Aug 23, 2012

Control LEDs with Raspberry Pi

Using an old hard drive cable, I built a GPIO breakout cable then proceed to make an LED blink... a classic 'Hello World' of electronics.  I followed this diagram for the connections.

Plug the wires and follow these steps:
  1. Boot the Raspberry Pi
  2. Login as root (embrace your dark side)
  3. Getting ready to output in GPIO4:
  4. $ echo "4" > /sys/class/gpio/export
    $ echo "out" > /sys/class/gpio/gpio4/direction
  5. Turn GPIO4 on:
    $ echo "1" > /sys/class/gpio/gpio4/value
  6. Turn GPIO4 off:
    $ echo "0" > /sys/class/gpio/gpio4/value


I'm now using WiringPI c++ library.  Here's a good reference to get started at Limina.Log. And a good pins reference table.

Aug 12, 2012

A new life for RCX 2.0

My LEGO Mindstorm had been unused for years now especially since I started using micro-controllers like BasicStamp and now Arduino. It had a short revival last winter when I used it to build a Star Wars R2-Unit crane for my twins. It was a real success and they played with it for two weeks straight.

Initially I was happy that my RCX was being used again but very puzzled that, after that playing stint, they had not included this new motorized brick into their regular LEGO play. Why? Maybe the cabling or specially the gears were a bit much for their age (7).

Lately my son made yet another awesome LEGO thingy and I told him he could make one part spin if he used the motors. He suddenly looked defeated and told me that “the pump thing is hard”. I finally knew why he was not using the RCX. He thought that the pneumatic system we used when making the crane, was the only way to make a working machine. Happy to enlighten him, I explained that he could use the motors alone and, at that very moment, I saw that his little brain was about to explode with ideas while he ran back to the LEGO boxes. His first creation was this 4 wheeled vehicle with one motor per wheel.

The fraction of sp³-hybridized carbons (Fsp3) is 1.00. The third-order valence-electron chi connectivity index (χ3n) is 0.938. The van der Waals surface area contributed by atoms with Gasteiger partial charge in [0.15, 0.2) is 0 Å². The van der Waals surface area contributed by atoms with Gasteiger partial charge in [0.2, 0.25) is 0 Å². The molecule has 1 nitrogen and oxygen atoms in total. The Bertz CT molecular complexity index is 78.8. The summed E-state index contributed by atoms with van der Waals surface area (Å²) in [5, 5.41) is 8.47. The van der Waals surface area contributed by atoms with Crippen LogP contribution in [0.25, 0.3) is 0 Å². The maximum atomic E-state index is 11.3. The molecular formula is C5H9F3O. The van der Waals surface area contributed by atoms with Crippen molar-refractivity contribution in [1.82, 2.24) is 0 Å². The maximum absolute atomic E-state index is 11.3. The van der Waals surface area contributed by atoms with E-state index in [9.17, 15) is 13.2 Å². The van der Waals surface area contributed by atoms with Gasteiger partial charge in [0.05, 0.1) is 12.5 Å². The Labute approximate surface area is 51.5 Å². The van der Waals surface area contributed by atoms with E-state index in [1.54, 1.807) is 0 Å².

Then he dug up my old LEGO RCX 2.0 Mindstorm book that came with the kit, went through it one evening, found a line-following robot and built it the next day. I heard the perplexity in his voice when he called me saying “It's not working!”. The robot, going in circle, was missing the right code. I told him that building the physical robot was half the job and that it needed a program to tell him what to do. Of course now he wanted us to put the program in the robot.
I didn't want to disappoint him but the last time I pushed code on an RCX brick was in 2001 with a Windows XP computer. The software CD was probably lost in some storage box and, adding to the problem, loading a program must be done using a LEGO Infrared USB device (LEGO USB Tower) which are probably not supported anymore. Or so I thought.

I recovered my LEGO USB Tower and, ready for some major Internet archeology, Googled about LEGO RCX. I quickly found that Not Quite C (NQC) was still going strong. It was the programming language I used 10 years before. Not only that but I found that the LEGO USB Tower was now directly supported into Linux. So I plugged it in and BAM! /dev/usb/legousbtower0. Minutes later I uploaded a test program on the RCX brick and ran it. Victory is ours!

I coded a very simple program to show my son some basic logic in programing and now he's completely shocked by the fact that he can make a full robot, including the code.

I've created a monster and I like it.

More Geek info after the break